By Mark G. Judge
Mark pass judgement on has written a booklet that's immediately a touching memoir of his grandfather, famous person first baseman for the outdated Washington Senators; a historical past of baseball in its golden age and an exhilarating account of the Senators' 1924 international sequence victory.
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Additional info for Damn Senators: My Grandfather and the Story of Washington's Only World Series
Johnson asked. “Only the good ones,” Cantillon replied sourly, not knowing who the young man was. “Then I guess this is no place for me,” the tall stranger said. He picked up his suitcase and started to leave when Cantillon asked him who he was. ” The next day Johnson donned a Washington uniform to pitch batting practice to the Senators and the visiting White Sox. Cantillon told Johnson to take it easy, not to use too much speed. ” Players were missing the ball—this in bat- Damn Senators Mark Gauvreau Judge 33 ting practice—and began talking among themselves.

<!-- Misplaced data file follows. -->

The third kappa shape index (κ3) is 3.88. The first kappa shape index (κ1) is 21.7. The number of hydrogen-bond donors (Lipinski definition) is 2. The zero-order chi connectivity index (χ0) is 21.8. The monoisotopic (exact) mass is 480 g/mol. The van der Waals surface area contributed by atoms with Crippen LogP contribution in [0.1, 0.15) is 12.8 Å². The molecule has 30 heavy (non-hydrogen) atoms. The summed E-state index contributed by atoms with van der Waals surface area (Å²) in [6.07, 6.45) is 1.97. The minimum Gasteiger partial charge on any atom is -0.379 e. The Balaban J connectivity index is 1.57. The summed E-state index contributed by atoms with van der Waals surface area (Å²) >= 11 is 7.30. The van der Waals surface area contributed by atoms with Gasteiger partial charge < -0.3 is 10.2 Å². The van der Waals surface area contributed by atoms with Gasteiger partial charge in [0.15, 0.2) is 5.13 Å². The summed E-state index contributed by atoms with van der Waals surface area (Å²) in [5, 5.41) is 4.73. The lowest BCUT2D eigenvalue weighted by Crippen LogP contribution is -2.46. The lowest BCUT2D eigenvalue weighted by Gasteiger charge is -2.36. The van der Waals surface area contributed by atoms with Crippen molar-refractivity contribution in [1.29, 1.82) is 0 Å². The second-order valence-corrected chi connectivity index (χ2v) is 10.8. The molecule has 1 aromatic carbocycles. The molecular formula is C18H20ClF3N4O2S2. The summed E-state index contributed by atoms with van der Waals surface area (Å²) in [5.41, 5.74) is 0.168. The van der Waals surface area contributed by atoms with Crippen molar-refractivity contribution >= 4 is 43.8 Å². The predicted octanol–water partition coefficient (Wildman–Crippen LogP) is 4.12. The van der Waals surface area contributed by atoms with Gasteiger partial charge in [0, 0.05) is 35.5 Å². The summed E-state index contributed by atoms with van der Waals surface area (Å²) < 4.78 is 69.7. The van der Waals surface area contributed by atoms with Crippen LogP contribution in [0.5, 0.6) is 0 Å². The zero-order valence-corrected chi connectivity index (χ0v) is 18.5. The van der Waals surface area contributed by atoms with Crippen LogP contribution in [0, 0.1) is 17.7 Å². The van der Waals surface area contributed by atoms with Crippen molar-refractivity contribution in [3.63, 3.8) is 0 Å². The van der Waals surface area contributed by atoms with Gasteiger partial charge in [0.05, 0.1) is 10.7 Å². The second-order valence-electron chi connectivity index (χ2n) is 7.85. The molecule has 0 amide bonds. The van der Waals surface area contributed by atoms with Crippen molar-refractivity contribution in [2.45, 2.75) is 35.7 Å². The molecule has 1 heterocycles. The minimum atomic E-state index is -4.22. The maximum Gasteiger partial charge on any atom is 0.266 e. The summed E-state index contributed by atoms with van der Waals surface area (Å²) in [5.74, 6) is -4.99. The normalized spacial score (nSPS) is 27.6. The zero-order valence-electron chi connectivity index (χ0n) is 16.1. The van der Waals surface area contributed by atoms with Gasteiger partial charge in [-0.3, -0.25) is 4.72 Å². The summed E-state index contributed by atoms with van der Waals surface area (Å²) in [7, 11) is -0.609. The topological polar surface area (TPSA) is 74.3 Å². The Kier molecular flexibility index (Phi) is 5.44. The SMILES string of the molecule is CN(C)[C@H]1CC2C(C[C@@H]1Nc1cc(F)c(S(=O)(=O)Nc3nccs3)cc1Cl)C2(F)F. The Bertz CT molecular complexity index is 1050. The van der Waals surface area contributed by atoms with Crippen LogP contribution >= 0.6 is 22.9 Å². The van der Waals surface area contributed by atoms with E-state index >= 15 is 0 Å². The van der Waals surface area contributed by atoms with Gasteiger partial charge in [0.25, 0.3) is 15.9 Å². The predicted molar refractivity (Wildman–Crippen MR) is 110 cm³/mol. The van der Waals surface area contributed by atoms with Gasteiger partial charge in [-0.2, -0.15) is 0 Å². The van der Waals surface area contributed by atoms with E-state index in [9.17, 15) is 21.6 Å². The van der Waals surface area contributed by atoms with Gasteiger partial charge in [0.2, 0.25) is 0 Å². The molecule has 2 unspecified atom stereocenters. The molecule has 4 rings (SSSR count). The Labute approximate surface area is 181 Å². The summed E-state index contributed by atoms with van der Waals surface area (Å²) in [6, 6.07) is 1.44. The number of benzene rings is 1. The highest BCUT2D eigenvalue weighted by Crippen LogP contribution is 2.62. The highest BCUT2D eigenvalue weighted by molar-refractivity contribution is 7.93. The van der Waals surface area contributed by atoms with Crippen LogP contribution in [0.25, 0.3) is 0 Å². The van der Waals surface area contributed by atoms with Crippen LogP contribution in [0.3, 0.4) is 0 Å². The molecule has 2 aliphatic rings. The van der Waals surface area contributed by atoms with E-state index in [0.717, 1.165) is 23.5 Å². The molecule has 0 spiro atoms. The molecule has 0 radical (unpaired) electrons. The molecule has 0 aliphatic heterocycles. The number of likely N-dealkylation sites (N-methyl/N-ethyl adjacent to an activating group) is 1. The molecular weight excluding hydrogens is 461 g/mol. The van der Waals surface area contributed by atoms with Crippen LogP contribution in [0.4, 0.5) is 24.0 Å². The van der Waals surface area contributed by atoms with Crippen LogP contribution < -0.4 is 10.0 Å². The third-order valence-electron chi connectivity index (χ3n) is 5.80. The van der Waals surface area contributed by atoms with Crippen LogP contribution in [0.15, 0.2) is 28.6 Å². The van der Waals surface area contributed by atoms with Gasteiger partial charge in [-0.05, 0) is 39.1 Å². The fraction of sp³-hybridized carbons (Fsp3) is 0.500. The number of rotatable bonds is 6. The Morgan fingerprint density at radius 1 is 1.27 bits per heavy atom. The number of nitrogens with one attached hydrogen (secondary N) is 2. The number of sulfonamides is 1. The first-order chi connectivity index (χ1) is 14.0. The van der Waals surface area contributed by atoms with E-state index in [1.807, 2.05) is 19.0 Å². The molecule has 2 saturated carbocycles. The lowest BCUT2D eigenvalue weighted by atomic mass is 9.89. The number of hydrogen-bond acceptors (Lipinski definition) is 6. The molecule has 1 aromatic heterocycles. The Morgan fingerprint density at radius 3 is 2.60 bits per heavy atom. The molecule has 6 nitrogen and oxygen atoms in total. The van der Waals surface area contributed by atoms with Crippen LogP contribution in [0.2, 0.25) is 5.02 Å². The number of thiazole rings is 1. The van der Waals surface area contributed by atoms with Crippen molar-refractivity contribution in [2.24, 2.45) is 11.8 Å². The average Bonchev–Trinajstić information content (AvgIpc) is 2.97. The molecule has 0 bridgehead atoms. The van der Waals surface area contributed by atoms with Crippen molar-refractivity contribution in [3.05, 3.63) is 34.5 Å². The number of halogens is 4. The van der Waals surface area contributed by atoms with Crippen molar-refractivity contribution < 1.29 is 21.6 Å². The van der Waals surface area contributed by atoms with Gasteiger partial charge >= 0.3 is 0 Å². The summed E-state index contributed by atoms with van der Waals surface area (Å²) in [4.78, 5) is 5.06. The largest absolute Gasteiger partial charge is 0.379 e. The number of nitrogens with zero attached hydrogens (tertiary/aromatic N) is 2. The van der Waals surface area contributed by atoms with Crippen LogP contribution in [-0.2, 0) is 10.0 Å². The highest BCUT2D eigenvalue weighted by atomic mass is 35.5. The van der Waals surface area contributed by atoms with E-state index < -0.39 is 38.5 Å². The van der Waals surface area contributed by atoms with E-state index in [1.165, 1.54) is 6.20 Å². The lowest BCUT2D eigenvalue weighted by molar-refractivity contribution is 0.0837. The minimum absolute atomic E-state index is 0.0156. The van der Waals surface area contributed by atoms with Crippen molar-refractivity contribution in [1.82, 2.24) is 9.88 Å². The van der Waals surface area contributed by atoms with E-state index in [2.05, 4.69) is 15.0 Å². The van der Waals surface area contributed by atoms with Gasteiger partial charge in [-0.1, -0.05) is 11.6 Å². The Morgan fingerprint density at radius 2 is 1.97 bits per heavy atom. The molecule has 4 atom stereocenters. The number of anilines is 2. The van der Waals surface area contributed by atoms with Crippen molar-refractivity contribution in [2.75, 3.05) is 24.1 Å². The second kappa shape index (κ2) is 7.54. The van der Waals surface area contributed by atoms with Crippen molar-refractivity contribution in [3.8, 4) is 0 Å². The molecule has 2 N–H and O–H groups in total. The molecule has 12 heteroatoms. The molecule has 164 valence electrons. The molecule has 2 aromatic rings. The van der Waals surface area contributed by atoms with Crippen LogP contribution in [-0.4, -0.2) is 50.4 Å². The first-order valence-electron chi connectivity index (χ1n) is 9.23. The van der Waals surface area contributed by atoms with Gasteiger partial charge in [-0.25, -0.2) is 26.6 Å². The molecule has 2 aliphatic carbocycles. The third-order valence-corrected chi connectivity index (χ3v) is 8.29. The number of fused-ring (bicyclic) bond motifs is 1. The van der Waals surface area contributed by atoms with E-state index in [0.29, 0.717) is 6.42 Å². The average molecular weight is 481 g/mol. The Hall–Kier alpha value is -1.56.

The furniture and contents of the house were twisted into shapes which would seem impossible to accomplish, and when the wreck had passed every member of the family except Mr. ] lay dead either in the yard or adjoining fields.... The bodies were found as far as 60 rods from the house, nearly stripped of clothes, bruised and broken. Sam Rice stayed by his father’s side for a week, but Charles Rice was devastated by the tragedy and died shortly after. For decades, Sam Rice would not speak of the catastrophe, not even to the woman he later married at the age of thirty-nine.
Damn Senators Mark Gauvreau Judge 51 By October 4, the Senators had been mathematically eliminated from winning the pennant. On that day they faced the Red Sox in a game that was strictly for laughs. Johnson played center field, and neither team kept very strict official scoring. The Senators’ right fielder, Germany Schaefer, spent most of the game in the infield or sitting on a Bull Durham sign in the outfield. At times Al Schacht lay down on the field and pretended to be sleeping. At the end of eight innings, the Senators were up 10–3 when a group of about a thousand soldiers who had come to the game demanded to see Johnson pitch.